It’s been a few weeks, but Twitch has finally decided to address the elephant in the room. After taking down videos from hundreds of partnered streamers hit with copyright strikes, Twitch has updated their blog to finally discuss just what the heck is going on.
“Creators, we hear you. Your frustration and confusion with recent music-related copyright issues is completely justified,” wrote Twitch. “Moving forward, we’ll be more transparent with what’s happening and what tools and resources we’re building to help.”
Last month, Twitch began serving DMCA takedowns issued by copyright holders–primarily from the music industry. Twitch’s handling of the matter was seen as overzealous, to put it mildly. The streaming giant unilaterally pulled content without providing any warning or explanation to the streamers that suddenly found their past video libraries devoid of content. Some streamers even saw their streams taken down while they were live on the air.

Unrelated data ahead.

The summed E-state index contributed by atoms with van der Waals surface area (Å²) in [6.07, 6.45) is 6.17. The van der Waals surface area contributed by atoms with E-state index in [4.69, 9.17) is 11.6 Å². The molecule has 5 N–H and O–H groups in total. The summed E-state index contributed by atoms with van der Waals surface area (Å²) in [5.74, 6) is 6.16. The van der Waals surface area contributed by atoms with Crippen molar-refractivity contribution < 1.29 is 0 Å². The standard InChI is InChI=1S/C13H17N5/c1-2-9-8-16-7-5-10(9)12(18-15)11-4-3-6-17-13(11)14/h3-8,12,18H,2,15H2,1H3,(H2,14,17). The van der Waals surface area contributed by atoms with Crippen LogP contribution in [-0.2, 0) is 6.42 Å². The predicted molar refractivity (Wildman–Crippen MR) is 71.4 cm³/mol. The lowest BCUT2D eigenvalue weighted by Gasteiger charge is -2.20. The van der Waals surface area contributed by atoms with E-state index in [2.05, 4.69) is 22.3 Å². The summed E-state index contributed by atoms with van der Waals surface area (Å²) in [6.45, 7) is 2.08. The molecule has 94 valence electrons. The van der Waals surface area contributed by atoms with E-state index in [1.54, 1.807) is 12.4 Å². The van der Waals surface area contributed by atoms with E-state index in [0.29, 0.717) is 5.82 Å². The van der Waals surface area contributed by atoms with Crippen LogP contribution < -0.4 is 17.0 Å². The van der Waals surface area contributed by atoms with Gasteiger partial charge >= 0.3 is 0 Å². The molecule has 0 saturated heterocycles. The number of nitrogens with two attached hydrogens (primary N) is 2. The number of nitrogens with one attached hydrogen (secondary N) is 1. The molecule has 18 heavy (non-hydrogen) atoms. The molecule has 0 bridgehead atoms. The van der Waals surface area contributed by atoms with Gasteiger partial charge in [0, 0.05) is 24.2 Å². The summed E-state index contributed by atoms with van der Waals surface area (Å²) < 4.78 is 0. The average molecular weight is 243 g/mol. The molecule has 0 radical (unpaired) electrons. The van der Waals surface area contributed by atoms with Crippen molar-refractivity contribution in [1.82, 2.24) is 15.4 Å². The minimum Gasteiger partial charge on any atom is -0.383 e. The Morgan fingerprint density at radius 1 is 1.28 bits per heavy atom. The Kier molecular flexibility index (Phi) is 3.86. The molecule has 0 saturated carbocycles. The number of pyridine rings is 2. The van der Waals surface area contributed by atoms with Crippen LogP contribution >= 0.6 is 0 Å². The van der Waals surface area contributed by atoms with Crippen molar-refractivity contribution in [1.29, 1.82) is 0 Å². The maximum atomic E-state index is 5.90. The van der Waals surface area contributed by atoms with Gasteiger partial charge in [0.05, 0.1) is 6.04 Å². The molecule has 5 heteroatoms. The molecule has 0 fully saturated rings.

Twitch explains in their blog post that they went from receiving a few dozen DMCA notices from copyright holders each week to a few thousand starting in May of this year. This has forced Twitch to take action, and that action was apparently to start removing content left, right, and center.
Twitch also has some advice for those planning on streaming with music in the future: “1) if you play recorded music on your stream, you need to stop doing that and 2) if you haven’t already, you should review your historical VODs and Clips that may have music in them and delete any archives that might.”
Responding to a Twitter user that noted this means that the vast majority of content on Twitch falls under these guidelines, Twitch had this to say: “We recommend reading through any game’s EULA, and utilizing any option to turn music off if the game includes that option, or mute the game audio.”
So Twitch’s advice is to stream games without music, sound, or both. I dunno about you, but that doesn’t seem like grade-A content to me.
On the other hand, some of these streamers have some real cash. There could be a real legal battle between music copyright holders and streamers coming, and it’s gonna be ugly.
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